“For years, we’ve gotten kids out of bed safely at Ranken Jordan despite trachs, ventilators and other equipment. We have extensive safety measures in place and go above and beyond to keep kids safe while helping them get out and play.”

Dr. Holekamp witnessed firsthand the developmental impact caused by the lengthy pandemic. “Isolation and separation can be helpful to limit infections except the benefit is blown out of the water by the detriment we’re doing by isolating a child during a key developmental window. Keeping kids safe is our primary responsibility. Development is also vital. We can do both. Our pilot showed it can be done.”

Dreams Do Come True

Dr. Wallace says OZ gives children enriched, free-play experiences where they can explore and do what they want with access to toys and team member support. This free play allows children to develop their imaginations, independence and social skills. Children also have music, art and movement opportunities in OZ.

Children attend the OZ program in a bright, open space facing the outdoor playground at Ranken Jordan. In many ways, the space looks like a traditional preschool setting with low tables, mats, toys and a water table. But it also has special accommodations for children with high medical needs. That includes multiple outlets to plug in medical equipment, ventilators, suction machines, medical strollers and adapted seating arrangements to allow children to participate with no obstacles.

The team strives to get children outside every day, even in the snow. “Through OZ, we will use our outside spaces even more,” Dr. Wallace says. “One day we took the kids outside on the baseball field. These kids have G-tubes, artificial airways, wireless pulse oximeters, and more, yet there they were chasing after balls, running around and learning to share. All with staff close by carrying suction machines and backpacks filled with supplies that might be needed in an emergency. Many hospitals would be terrified to do this. But this is what we’ve done safely for years and the kids thrive!”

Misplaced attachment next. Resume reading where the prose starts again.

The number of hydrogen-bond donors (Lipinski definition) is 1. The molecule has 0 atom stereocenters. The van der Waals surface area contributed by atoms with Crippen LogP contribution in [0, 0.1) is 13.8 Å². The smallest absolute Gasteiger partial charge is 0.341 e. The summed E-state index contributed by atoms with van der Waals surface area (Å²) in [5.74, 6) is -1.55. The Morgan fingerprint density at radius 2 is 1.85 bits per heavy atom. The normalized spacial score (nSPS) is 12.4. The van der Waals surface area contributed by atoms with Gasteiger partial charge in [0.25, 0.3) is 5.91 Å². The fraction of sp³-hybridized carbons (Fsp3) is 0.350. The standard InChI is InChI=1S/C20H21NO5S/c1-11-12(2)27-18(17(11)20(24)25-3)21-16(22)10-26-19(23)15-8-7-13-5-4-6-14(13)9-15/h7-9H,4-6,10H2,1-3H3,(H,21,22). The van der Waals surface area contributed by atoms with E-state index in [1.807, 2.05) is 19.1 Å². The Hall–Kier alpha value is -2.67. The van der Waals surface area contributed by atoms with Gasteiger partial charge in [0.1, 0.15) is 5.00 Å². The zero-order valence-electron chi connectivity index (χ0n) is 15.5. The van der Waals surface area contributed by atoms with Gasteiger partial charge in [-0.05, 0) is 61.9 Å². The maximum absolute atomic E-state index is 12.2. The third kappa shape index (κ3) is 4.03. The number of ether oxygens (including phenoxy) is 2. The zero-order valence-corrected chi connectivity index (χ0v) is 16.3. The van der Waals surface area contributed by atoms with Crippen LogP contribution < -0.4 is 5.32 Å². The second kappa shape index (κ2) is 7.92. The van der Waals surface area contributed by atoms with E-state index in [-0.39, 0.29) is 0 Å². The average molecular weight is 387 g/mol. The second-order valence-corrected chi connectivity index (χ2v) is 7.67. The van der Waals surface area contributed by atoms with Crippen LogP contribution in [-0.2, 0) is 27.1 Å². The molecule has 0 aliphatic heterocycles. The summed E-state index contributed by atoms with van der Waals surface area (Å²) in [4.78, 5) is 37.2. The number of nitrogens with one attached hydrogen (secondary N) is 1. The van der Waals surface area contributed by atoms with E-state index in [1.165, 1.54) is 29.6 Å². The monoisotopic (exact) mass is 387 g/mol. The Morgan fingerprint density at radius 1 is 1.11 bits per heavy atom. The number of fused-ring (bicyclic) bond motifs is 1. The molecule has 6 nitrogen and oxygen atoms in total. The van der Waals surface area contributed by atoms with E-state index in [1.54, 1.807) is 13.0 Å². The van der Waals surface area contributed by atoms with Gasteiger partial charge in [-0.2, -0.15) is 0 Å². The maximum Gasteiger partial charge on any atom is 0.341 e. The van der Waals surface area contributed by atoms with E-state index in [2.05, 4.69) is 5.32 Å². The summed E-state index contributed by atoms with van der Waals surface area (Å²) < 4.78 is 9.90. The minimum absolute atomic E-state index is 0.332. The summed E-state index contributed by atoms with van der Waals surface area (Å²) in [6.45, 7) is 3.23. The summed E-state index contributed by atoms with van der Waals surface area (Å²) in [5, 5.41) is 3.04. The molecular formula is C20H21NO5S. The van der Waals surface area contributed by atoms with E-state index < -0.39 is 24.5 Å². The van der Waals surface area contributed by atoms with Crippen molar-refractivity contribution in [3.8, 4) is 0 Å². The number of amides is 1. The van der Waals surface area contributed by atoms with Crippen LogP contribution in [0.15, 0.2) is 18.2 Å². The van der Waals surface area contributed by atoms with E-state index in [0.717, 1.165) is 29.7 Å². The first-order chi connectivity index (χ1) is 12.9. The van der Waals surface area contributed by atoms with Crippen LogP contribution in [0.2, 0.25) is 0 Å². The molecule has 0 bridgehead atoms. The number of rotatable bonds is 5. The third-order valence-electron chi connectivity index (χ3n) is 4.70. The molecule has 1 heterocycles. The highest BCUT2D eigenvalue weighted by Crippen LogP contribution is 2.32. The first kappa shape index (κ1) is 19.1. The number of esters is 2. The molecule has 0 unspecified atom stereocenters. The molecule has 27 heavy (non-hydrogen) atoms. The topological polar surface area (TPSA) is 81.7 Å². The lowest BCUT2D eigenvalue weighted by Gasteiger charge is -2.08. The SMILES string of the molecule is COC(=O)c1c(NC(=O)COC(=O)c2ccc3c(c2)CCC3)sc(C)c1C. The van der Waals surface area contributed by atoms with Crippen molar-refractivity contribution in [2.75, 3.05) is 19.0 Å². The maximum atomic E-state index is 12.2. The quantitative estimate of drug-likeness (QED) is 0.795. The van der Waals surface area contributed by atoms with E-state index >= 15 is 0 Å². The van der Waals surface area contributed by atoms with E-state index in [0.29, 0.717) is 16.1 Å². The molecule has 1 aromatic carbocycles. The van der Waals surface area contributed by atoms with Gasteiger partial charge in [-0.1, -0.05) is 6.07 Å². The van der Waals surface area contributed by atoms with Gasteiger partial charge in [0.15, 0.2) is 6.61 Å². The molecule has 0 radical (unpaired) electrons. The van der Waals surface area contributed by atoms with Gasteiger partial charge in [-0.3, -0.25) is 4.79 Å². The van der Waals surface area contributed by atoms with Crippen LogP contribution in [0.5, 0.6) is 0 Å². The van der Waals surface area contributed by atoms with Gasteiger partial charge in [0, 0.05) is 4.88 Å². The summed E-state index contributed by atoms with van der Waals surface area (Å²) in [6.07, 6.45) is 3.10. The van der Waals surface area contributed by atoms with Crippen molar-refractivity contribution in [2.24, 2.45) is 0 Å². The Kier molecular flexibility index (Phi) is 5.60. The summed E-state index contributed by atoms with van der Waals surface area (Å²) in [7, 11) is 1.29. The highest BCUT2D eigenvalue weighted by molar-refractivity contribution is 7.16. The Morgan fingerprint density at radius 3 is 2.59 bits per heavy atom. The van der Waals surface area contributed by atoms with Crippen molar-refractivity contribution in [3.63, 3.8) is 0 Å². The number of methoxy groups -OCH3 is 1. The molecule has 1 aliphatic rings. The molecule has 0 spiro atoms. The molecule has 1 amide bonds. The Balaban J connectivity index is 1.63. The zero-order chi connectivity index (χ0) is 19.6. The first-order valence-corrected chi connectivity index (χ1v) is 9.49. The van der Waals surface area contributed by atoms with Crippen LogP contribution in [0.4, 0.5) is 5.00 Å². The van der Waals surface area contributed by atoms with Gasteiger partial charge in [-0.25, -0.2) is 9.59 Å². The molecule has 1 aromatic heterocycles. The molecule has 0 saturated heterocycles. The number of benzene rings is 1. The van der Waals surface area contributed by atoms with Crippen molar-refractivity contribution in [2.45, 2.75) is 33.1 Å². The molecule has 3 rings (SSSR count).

Dr. Wallace says Ranken Jordan is committed to the OZ program. “We’re going to do it no matter what. The immediate and dramatic affect we saw in how these kids behave compels us to overcome whatever hurdles we might confront.”

The focus on play is at the heart of Ranken Jordan’s Care Beyond the Bedside model. “Kids get better by playing,” Dr. Holekamp says. “They will get better if they feel better. The foundation of everything at Ranken Jordan is ‘the more you do, the more you can do.'”

Giving Children What They Need

OZ is already making a difference for children. During the first week, a 5-year-old boy was hesitant and a little nervous to come into the OZ program area. While adults tried to cajole him, 4-year-old Lisa, who is non-verbal, waved him over to where she was playing. The little boy quickly joined in.

“Kids can engage each other better than adults,” Dr. Wallace says. “Outside of therapy time, kids can make big developmental gains by playing with their peers.”

The team takes an individual approach to each child. Not all children can tolerate three hours of stimulation in the OZ program, Dr. Wallace explains.

Putting Play on Center Stage

Nurses and respiratory therapists are encouraged to bring daily feedings and treatments to the children while they are in OZ rather than taking them back to their rooms for care. For example, a child with a feeding tube can have the feeding started while in circle time at OZ instead of being put in bed for it. “OZ lets kids live their lives while still getting care,” Dr. Wallace says.

Dr. Holekamp agrees. “The OZ program helps offset some of the hospital-based developmental insults that hamper their medical and social improvement. The conventional aspects of care fade to the background so that the really effective intervention – play – can take center stage.”